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Perspectives of the Part-Time Writer

Working on something new.

For more posts in the ‘Part-Time Writer’ series, click here.

Well, it’s 2019. I’ve been thoroughly negligent when it comes to author notes (spending too much time pretending I know how to use a camera), but the nearest thing to a new year’s resolution I have is to start posting once again. And at least for the opening months of the year, I have a series in mind.

Last week I came across a story from the New York Times commenting about the writers’ income. Soon after, my good friend Matt Gurney shared a tweet from a comic artist breaking down the income from graphic novels. Both narratives reached parallel conclusions: there’s not a lot of money in the creative arts anymore.

To be more specific, the Times cited an Authors Guild survey that pegged the 2017 median income for full-time writers at $20,300 USD and part-time writers at $6,080 USD –– a drop of 42% from 2009. Earnings directly related to books were even lower. Meantime, the tweet from comic artist Nate Powell calculated that working on a 200-page graphic novel for 14-16 months would yield roughly $450 USD per month.

At Iceberg we’re quite fortunate to be outperforming these numbers by a considerable margin, but that’s thanks to more than fifteen years of work. I expect anyone considering a full-time career as a writer would view the figures with apprehension. I certainly would –– which is probably why I’m a ‘part-time’ writer.

Well, except that I’m kinda not. Sorta.

It’s been a while since I’ve run a writing workshop, but I doubt this has changed: people get uneasy when talking about needing a ‘day job’ when they’re also trying to be a ‘real writer’. I always find that strange –– the quality of your writing and the joy you and your readers derive from it is not intrinsically connected to sales.

Think of it like this: you can summit Everest (or better yet, a less touristy mountain) and not make a dime for your feat. The lack of income doesn’t change the fact that you did an incredibly difficult thing worthy of pride and celebration, or that you are probably very skilled at that thing.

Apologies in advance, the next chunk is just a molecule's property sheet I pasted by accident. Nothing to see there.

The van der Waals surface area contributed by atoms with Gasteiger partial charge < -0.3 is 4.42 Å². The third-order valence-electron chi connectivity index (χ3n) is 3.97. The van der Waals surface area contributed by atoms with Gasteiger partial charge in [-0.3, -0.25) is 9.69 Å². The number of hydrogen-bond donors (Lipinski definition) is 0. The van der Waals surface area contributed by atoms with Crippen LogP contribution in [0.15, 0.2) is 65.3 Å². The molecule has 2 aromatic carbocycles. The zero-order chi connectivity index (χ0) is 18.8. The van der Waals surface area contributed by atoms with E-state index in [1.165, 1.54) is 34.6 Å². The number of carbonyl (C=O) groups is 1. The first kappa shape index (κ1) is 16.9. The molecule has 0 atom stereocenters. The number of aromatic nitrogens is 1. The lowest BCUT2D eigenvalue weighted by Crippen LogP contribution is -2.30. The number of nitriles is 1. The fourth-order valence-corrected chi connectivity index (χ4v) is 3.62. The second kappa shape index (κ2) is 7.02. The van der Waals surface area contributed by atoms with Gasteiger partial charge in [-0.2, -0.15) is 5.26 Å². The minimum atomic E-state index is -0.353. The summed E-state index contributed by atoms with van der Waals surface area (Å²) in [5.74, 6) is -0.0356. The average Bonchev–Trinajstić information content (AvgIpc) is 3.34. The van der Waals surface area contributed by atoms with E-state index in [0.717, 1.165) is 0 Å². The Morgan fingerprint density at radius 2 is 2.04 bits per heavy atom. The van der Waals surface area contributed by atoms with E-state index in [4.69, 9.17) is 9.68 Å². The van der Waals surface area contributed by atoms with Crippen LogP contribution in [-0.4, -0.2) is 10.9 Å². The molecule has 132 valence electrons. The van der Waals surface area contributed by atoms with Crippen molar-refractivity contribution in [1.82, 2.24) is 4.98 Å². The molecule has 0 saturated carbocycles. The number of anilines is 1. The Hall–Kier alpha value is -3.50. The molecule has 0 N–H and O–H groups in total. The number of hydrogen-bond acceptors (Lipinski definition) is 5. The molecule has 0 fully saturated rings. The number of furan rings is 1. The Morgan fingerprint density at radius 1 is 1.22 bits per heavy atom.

If nothing else, I think this survey proves that there are plenty of ‘real writers’ who also need to write for other people, or do other work entirely. As someone who’s always done something in addition to writing, I’ve never seen a problem with this –– and over the coming weeks, I plan to talk about why.

Specifically, I’ll discuss how my novel-writing experience has made me better at my other work, to the point that it’s helped me find a dream job that is probably the most fulfilling work I’ve ever done –– and given some past opportunities, that’s saying a lot. I’m also going to discuss how working day jobs has made me a much better writer and publisher, and how having both a day job and Iceberg has made my overall quality of life better.

I can tease that last point with just one word: Sackville.

None of this is to discount the experience of being a full-timer. I know a few excellent full-time writers and publishers who are blazing their own trails and having fun in the process. Returning to the analogy: they’re not just summiting the mountain, they’re making a living on it. I simply can’t speak to that path –– it’s never been mine, and it’s not the only alternative.

So the author notes to come will be for folks like me who want (or need) one foot in each world, who might find value in some of the methods I’ve used to keep them separate –– and, in certain moments, to sync them up.

Assuming, of course, this series of author notes doesn’t go the way of most new year’s resolutions. Time will tell…